Has anyone successfully received a Short Sale approval from the SBA ?  I am currently working on a Commercial Property with 2 loans.  The second is insured by the SBA.  The servicer told me that the SBA only repurchases loans once a month and they NEVER release the lien without the deficiency being paid off or a Promissory Note for the entire amount of the deficiency.  The Servicer went on to say the SBA uses the US Treasury to collect and will attach all current and future Wages, Tax Returns, Social Security Benefits, Miltary Pensions, Retirement Benefits / Savings, Disaster Relief Assistance, FEMA Assistance, and any other method they can.

 

I'm surprised at how aggressive this could be.

 

Does anyone have any experience with a Short Sale  with an SBA loan?

 

Thanks!

Tags: SBA

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Replies to This Discussion

It sounds like you have an SBA 504 loan.  The 504 has a conventional loan in 1st position, then the SBA loan in 2nd lien position.  The servicer you are referring to is the Community Development Corporation (or CDC) who handles the servicing of the SBA insured portion of the loan.  I can tell you that when is comes to shorts sales, the SBA might agree to a short sale if it makes sense, but it is true that they will not agree to release the guarantors from a deficiency as part of the deal.  With that said, after the short sale transaction is consummated, the guarantors would have the opportunity to settle the deficiency if they can prove that they lack the assets or income to repay the debt in full. 

 

Overall, if the short sale will result in a better recovery than a foreclosure by the 1st lien holder, it only makes smart business sense for them to agree to the short sale.  Once a deficiency is established, then you can begin the Offer In Compromise process.

 

It is true that any unresolved debt would be referred to the Treasury, and they have all sorts of ways to get your money.  One method to be aware of it the Treasury Offset Program where they will take any tax return you are entitled to, which is often relevant to businesses that have showed huge losses and are expecting hefty tax returns.

 

Jason -

 

Thanks for the "post".  The 1st will be whole when this is all done.  The 2nd, no so much....  The 1st is actually helping navigate the SBA portion even though they will be ok.  Sadly, this seller has NO Assets and already lost their residence to foreclosure.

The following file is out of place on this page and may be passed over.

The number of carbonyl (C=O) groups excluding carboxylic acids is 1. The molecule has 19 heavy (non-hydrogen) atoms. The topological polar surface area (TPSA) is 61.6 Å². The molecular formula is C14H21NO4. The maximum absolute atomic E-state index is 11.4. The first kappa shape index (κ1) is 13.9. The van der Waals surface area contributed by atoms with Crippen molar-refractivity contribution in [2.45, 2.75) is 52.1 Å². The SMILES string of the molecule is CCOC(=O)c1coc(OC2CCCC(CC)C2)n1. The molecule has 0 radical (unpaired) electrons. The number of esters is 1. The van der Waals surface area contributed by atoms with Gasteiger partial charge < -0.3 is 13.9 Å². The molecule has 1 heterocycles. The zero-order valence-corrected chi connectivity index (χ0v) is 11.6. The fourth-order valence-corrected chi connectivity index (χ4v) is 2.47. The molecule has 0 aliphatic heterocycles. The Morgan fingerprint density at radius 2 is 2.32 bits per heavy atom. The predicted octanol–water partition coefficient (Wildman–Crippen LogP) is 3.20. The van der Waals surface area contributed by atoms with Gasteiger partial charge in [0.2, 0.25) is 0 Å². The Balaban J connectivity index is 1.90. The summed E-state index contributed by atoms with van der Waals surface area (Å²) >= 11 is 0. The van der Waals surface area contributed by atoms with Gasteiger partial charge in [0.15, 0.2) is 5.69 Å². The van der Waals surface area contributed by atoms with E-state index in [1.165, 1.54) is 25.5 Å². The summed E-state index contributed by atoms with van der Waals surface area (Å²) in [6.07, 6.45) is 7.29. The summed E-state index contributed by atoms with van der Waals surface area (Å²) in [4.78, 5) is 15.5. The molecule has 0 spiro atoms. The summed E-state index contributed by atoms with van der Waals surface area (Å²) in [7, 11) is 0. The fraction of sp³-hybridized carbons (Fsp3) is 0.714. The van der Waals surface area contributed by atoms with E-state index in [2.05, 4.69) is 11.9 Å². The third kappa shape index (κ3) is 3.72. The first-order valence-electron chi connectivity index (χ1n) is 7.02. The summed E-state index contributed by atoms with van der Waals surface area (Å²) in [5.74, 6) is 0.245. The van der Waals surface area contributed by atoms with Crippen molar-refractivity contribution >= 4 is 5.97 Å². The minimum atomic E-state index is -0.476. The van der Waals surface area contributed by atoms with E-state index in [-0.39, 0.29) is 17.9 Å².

I have no offers and have been reducing the price regularly.  If it's reduced much more, the SBA will get nothing - if it EVER sells!  NOD has already been filed by the 1st.

 

Thanks again,

 

Thom Colby

Broker

Newport Beach CA

Jason Tees said:

It sounds like you have an SBA 504 loan.  The 504 has a conventional loan in 1st position, then the SBA loan in 2nd lien position.  The servicer you are referring to is the Community Development Corporation (or CDC) who handles the servicing of the SBA insured portion of the loan.  I can tell you that when is comes to shorts sales, the SBA might agree to a short sale if it makes sense, but it is true that they will not agree to release the guarantors from a deficiency as part of the deal.  With that said, after the short sale transaction is consummated, the guarantors would have the opportunity to settle the deficiency if they can prove that they lack the assets or income to repay the debt in full. 

 

Overall, if the short sale will result in a better recovery than a foreclosure by the 1st lien holder, it only makes smart business sense for them to agree to the short sale.  Once a deficiency is established, then you can begin the Offer In Compromise process.

 

It is true that any unresolved debt would be referred to the Treasury, and they have all sorts of ways to get your money.  One method to be aware of it the Treasury Offset Program where they will take any tax return you are entitled to, which is often relevant to businesses that have showed huge losses and are expecting hefty tax returns.

 

The other interesting twist in California is the "one action rule".  If the 1st lender forecloses via the non-judicial process (which I believe is the majority of foreclosures), the lender does not have the right to pursue the borrower/guarantors for a deficiency.  For this reason, I've found that many borrowers who feel like they experience less hassle and potential liability by skipping the short sale and not fighting the foreclosure.  Of course, that won't address the liability with the second lender, but then again neither does the short sale.

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